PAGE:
Former NBA player and coach John Lucas (father of former Oklahoma State guard John Lucas III) has made a second career as a recovery guru -- which is why he's got a hold of Stevie Clark.
Men's Journal recently wrote about Lucas' role in taking athletes, former athletes and coaches who need to get sober, and helping them through rehab in Houston. Lucas, a former drug and alcohol abuser who's 28 years sober, is "teaching athletes how to live and compete without self-medicating -- one day at a time."
One of those athletes is Clark, the former Douglass High School star who washed out of Oklahoma State without even completing a season in Stillwater.
>> Feb. 2: Clark arrested for second time in span of month
>> Feb. 1: Meet the mother behind Stevie Clark and football standout Deondre Clark
>> Jan. 1: Clark arrested in Edmond on possession of marijuana
>> Nov. 25: Clark suspended indefinitely from OSU team
The Men's Journal piece details how Clark is trying to get back on track under the tutelage of Lucas. From the piece (NOTE: The story does not have a byline):
"Late that afternoon, I catch a whiff – literally – of why 2014 is proving so hard for Lucas. A cloud of smoke hovers above the Drury Inn's postage-stamp-size swimming pool, smelling like very bad pot or cheap pipe tobacco. Stevie Clark's head emerges from behind a retaining wall. An Oklahoma State freshman point guard until a second marijuana arrest, Clark is one of the great new talents: among the best point-guard recruits, his path to the pros seemingly cut in hardwood. The smell is just a Black & Mild cigar, which players are increasingly using to catch a light buzz, or to kill the pot smell. "Coach Luc don't like it," Clark says, grinning, "but it takes the edge off."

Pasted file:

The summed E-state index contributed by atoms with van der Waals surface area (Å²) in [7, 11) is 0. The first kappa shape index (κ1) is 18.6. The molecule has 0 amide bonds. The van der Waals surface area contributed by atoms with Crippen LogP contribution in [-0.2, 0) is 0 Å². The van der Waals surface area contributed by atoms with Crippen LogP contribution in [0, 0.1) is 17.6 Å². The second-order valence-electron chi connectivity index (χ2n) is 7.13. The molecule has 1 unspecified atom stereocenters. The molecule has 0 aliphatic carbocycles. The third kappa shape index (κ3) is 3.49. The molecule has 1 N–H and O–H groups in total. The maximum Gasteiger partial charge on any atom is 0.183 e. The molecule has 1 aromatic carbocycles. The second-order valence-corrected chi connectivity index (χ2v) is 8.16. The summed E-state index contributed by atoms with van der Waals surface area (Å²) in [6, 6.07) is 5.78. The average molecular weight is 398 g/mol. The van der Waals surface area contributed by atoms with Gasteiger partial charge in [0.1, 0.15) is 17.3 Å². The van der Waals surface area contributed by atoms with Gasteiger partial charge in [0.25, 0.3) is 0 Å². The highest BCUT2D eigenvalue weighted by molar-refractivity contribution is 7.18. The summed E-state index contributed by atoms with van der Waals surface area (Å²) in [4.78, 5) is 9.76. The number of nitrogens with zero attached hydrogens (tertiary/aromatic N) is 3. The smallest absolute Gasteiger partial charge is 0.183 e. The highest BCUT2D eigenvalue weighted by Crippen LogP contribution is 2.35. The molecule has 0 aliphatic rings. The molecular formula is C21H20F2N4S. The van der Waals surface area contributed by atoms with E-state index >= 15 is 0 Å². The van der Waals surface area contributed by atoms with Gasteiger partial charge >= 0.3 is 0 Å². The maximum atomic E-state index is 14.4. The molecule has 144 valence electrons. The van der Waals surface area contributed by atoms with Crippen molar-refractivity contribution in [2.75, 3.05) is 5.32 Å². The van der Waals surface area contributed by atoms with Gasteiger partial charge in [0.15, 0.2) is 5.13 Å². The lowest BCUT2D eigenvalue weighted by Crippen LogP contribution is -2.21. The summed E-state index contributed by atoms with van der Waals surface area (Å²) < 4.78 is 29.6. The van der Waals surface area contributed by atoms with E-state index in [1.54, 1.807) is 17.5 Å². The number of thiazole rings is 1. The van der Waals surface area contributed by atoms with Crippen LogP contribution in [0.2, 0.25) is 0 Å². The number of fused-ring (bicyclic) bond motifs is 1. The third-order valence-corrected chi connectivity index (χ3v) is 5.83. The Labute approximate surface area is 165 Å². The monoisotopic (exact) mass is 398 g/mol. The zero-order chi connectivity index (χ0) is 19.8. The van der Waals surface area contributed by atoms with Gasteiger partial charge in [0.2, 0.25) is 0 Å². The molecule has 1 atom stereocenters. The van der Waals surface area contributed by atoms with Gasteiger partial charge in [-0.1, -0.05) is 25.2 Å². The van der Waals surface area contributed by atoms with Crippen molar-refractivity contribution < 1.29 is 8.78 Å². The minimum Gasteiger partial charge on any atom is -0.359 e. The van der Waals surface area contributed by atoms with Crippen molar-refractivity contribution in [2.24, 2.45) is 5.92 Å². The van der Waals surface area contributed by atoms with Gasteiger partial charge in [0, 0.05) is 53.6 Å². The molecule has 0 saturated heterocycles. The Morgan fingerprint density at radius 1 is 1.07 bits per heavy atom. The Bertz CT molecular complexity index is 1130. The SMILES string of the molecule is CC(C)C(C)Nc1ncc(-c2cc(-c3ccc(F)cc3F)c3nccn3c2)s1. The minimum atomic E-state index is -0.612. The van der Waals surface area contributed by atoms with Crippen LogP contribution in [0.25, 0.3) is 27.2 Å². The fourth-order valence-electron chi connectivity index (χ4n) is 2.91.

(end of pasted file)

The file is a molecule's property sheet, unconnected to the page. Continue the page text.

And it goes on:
Clark is taken through a workout - what Lucas calls a "lab" - where the former Cowboy goes through, sprints, skill drills and plays one-on-one against ex-pro player Mike James.
At the end of one such one-on-one game where Clark isn't responsive to Lucas's instruction, Lucas gives his assessment of not just Clark but a myriad of athletes that have passed through his doors.
"Something happens on the fourth drill, one-on-one, 10 seconds from half-court to the rim. Clark keeps pulling up short for jumpers, eight, nine lazy seconds in. The more adamantly Lucas yells – "This drill's not about your three-ball; it's about penetration" – the farther off shots land. Clark airs out two more before collapsing on the bleachers. He checks his phone, throws a towel over his head, then says, "I'm done."
And he means it, too: He's only a few days from graduation (from Lucas' program) and a sure ticket back to Division I, but Clark's done. He'll be back in Oklahoma City in a week.
Everyone in the gym seems baffled except for Lucas. "His choice," he shrugs.
After lab is over, we pass Clark in the lobby, all cleaned up, pack on his back, dialing a number repeatedly. Lucas gives me a smile that looks a thousand years old, over-enunciating the word: denial. "They always think there's someone on the end of the line. This is the last house on the block. They just don't know what that looks like yet."